When I first came to teach in Korea in 2013, now four years ago, I was naive about the world. I had always been taught to put limitations on myself, and my experiences. I was taught that I can’t do things. That some things are not safe. It reminds me very much to those living in J.R.R. Tolkien’s The Shire. Much like a Hobbit, I was afraid of the outside world and ignorant of what was out there. But putting my feet outside of the U.S. was the best decision I have ever made. And if I hadn’t, I wouldn’t be able to achieve any of the wonderful things that I have already, and will achieve in the future. One of the things I was able to achieve and cross off my bucket list during my time abroad was attending the Winter Olympic Games in Peyongchang last weekend. Never in my wildest dreams did I think I would ever be able go to the Olympics, but thanks to some good fortune this dream became a reality.
It was Wednesday before the Olympics when I got a sudden message. My girlfriend asked me if I wanted to go to the Olympics in Pyeongchang! I was a bit confused. I had been looking for tickets online, but they were pretty much all sold out, and were now quite expensive to attain. It turned out though that her friend had been volunteering at the events and received a couple of free tickets. Fortunately for us, her friend asked if we wanted to go and of course we immediately accepted the offer,
The tickets were for Friday February 16th, which we were lucky enough to have day from teaching due to Seollal, or more commonly known as the Lunar New Year. However, since we live in Seoul and the events were in Peyongchang, we first needed to figure out a mode of transportation, which was a lot more complicated than we had anticipated. We looked at taking a bus from the East Seoul Bus Terminal near Jamsil. Luckily they had some tickets still available for the cost of 38,000 won ($38) each. We then found the bus for the way back, but in a different city, which meant we had to take the new train they built in order to get there. It was a fairly complicated mess, and I don’t think I could have arranged it by myself with my limited Korean ability. My girlfriend, who is Korean, had to download some extra apps that were all in Korean in order to find and purchase the tickets.
After everything was figured out as far as transportation is concerned, Friday came quickly. Bright and early on Friday morning we had to get all the way to Jamsil from the other side of Seoul. It took us roughly an hour, and our bus was leaving at 7am. Fortunately for us we met up, took the subway to the bus station, and made it with 20 minutes to spare. The bus was filled with foreigners, and I was quite shocked to see one of my friends from university who had come to work for Chungdahm a couple of years after I came.
Finally, we arrived at the area for our event, Men’s Alpine Skiing. Covered in trees and mountains, the area was awe-inspiring. As we ventured into the venue, it was easy to tell the amount of effort that was put in to make the area ready for visitors.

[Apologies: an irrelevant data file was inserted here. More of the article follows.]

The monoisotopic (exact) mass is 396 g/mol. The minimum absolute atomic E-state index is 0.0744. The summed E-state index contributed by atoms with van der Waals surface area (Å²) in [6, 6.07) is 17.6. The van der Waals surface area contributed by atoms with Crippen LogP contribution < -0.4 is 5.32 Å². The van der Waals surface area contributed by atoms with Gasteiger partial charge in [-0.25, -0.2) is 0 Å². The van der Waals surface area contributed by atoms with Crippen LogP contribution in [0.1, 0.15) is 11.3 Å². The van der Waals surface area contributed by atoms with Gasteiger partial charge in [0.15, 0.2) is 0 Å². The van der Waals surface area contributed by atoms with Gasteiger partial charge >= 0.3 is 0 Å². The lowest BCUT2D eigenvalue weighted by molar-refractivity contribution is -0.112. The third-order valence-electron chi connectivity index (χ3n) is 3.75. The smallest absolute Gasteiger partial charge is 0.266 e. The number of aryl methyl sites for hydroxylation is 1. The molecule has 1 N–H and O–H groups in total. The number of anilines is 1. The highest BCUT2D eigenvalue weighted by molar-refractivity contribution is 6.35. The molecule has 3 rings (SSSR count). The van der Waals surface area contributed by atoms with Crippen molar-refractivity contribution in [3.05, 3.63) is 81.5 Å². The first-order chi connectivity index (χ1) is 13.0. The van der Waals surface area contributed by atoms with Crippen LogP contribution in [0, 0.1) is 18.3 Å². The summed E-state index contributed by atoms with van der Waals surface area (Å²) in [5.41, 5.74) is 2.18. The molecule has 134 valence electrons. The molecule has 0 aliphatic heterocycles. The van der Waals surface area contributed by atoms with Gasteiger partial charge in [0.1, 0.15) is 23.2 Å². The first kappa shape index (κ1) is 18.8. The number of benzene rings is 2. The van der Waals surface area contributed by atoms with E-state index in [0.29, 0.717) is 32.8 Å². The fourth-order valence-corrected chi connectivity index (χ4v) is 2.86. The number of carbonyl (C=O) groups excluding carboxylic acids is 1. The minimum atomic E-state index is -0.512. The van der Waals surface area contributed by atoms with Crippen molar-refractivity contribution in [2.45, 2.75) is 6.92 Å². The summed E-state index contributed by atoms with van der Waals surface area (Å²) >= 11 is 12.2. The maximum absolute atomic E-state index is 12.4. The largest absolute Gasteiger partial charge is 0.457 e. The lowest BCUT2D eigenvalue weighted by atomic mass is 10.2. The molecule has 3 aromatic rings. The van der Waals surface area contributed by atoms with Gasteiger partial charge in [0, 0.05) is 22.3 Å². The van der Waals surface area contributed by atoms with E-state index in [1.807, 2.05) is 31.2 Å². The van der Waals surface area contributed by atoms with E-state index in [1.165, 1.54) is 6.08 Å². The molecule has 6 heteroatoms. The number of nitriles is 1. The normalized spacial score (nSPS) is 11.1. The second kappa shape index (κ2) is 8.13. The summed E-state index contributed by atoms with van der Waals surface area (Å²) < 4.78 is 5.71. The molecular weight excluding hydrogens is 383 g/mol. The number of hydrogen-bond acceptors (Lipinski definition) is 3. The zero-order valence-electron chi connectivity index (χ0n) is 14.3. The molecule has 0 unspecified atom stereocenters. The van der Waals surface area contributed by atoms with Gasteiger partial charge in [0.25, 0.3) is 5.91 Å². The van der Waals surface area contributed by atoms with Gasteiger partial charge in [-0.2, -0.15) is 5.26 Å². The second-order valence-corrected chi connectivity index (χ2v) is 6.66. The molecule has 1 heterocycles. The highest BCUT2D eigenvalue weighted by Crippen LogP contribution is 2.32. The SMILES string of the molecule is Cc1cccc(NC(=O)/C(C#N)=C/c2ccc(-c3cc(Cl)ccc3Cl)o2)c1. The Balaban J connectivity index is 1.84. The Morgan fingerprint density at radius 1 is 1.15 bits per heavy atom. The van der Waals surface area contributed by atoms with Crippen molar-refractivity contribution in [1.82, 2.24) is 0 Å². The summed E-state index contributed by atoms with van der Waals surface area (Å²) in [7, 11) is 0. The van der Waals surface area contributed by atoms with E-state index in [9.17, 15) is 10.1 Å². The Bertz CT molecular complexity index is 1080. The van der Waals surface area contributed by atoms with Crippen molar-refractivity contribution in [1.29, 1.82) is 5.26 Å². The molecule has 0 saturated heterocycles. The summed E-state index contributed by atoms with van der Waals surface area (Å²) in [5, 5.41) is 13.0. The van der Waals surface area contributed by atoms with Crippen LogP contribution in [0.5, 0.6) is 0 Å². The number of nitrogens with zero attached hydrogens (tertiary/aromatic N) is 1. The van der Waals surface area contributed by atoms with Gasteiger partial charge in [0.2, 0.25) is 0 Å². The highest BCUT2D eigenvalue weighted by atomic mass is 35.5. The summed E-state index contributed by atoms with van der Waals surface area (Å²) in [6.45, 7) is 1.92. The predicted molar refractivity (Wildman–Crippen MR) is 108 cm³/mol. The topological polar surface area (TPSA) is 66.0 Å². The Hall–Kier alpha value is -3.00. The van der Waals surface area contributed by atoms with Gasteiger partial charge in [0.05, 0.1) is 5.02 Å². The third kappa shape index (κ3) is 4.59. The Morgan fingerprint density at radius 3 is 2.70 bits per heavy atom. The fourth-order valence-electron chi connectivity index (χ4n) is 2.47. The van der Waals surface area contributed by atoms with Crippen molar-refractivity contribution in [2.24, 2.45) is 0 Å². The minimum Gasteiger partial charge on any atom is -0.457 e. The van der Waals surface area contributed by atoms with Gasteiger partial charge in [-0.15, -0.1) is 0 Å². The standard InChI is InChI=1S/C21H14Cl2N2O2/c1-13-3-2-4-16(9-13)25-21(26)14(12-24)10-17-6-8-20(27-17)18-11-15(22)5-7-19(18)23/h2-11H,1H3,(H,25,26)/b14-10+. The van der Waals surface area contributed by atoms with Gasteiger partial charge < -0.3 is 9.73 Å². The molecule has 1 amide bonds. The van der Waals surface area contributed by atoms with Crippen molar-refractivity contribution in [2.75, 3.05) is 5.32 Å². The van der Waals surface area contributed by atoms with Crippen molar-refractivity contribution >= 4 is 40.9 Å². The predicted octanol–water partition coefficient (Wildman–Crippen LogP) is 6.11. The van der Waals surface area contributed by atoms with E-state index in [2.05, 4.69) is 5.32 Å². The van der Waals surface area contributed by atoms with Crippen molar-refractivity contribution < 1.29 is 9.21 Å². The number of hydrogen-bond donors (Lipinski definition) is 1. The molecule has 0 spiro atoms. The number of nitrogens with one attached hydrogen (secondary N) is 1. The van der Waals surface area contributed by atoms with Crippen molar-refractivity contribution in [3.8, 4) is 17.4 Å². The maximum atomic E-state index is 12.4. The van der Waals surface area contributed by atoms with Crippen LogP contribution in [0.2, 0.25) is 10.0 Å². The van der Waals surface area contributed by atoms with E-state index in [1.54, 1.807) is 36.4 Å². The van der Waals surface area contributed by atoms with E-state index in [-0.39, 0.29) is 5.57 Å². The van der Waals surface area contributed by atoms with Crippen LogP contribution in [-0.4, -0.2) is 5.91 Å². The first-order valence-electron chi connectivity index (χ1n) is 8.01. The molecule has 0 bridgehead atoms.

Everything was clean, and well prepped for the event. There was even a plethora of volunteers who happily greeted us, and were willing to take our pictures.
Getting up the hill to watch the event however took quite a bit of work. I’m not very in-shape by any means, unless you count round as a shape. But we got up to the top! There were so many people. I was a little underwhelmed by the amount of foods available, but it didn’t really matter much. The important thing was we were able to to see the athletes perform and to cheer on our countries.
The event seemed to fly by even though it took a total of around 5 hours to complete. Austria’s Matthias Mayer won, but it was so surprising to see the differences of time as 1/10th of a second was the difference between first and second.. At the end, we packed ourselves up on one of the free buses from the event to one of the train stations. At the station, they had a lot of things to see and enjoy. One of the cool things was this group parading around, which I provided a picture of below.
We ended our day by going to one of the beaches nearby. It was quite beautiful seeing the waves crash up and down as the sun set. Finally, after the sun had gone down we took a bus back to Anyang and our time at the Olympics was finished.
Although the Olympics in Korea maybe over, I still look forward to traveling to other fun events held across the country and experiencing other unique Korean traditions. These experiences are truly what makes teaching in Korea such an amazing opportunity, and I am forever grateful that I made the decision to come here.
Neil Frazer has been teaching with Chungdahm for a little over two years. He comes from a small town in Wisconsin, named Spooner and graduated from Olivet Nazarene University with a Bachelor's of Social Work. After traveling to Korea in college he quickly fell in love the culture, food, and quality of life that Korea has to offer and immediately knew he wanted to come back. He looks forward to sharing his experiences of living in Korea and working at the Pyeongchon branch, near Seoul.